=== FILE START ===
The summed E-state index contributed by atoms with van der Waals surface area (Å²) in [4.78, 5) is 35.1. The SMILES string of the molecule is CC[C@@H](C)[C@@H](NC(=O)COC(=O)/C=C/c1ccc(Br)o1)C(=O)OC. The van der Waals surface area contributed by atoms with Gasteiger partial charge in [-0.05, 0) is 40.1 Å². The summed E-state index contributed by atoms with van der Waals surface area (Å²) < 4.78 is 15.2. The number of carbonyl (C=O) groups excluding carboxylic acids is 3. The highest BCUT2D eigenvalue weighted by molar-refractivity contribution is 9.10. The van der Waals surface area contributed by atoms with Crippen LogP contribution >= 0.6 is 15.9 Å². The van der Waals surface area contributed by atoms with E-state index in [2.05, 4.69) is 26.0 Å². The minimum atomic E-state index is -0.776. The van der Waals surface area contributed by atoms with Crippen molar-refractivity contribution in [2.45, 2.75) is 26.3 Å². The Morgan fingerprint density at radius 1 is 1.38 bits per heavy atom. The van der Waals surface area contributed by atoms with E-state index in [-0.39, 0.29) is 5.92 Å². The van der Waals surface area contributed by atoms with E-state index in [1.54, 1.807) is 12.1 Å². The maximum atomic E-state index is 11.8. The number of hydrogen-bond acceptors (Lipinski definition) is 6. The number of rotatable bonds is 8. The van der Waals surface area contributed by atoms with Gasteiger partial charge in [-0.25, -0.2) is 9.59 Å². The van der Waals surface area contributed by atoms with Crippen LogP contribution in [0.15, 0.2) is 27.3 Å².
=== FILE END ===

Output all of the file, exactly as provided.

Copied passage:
The summed E-state index contributed by atoms with van der Waals surface area (Å²) in [4.78, 5) is 35.1. The SMILES string of the molecule is CC[C@@H](C)[C@@H](NC(=O)COC(=O)/C=C/c1ccc(Br)o1)C(=O)OC. The van der Waals surface area contributed by atoms with Gasteiger partial charge in [-0.05, 0) is 40.1 Å². The summed E-state index contributed by atoms with van der Waals surface area (Å²) < 4.78 is 15.2. The number of carbonyl (C=O) groups excluding carboxylic acids is 3. The highest BCUT2D eigenvalue weighted by molar-refractivity contribution is 9.10. The van der Waals surface area contributed by atoms with Crippen LogP contribution >= 0.6 is 15.9 Å². The van der Waals surface area contributed by atoms with E-state index in [2.05, 4.69) is 26.0 Å². The minimum atomic E-state index is -0.776. The van der Waals surface area contributed by atoms with Crippen molar-refractivity contribution in [2.45, 2.75) is 26.3 Å². The Morgan fingerprint density at radius 1 is 1.38 bits per heavy atom. The van der Waals surface area contributed by atoms with E-state index in [-0.39, 0.29) is 5.92 Å². The van der Waals surface area contributed by atoms with E-state index in [1.54, 1.807) is 12.1 Å². The maximum atomic E-state index is 11.8. The number of hydrogen-bond acceptors (Lipinski definition) is 6. The number of rotatable bonds is 8. The van der Waals surface area contributed by atoms with Gasteiger partial charge in [-0.25, -0.2) is 9.59 Å². The van der Waals surface area contributed by atoms with Crippen LogP contribution in [0.15, 0.2) is 27.3 Å².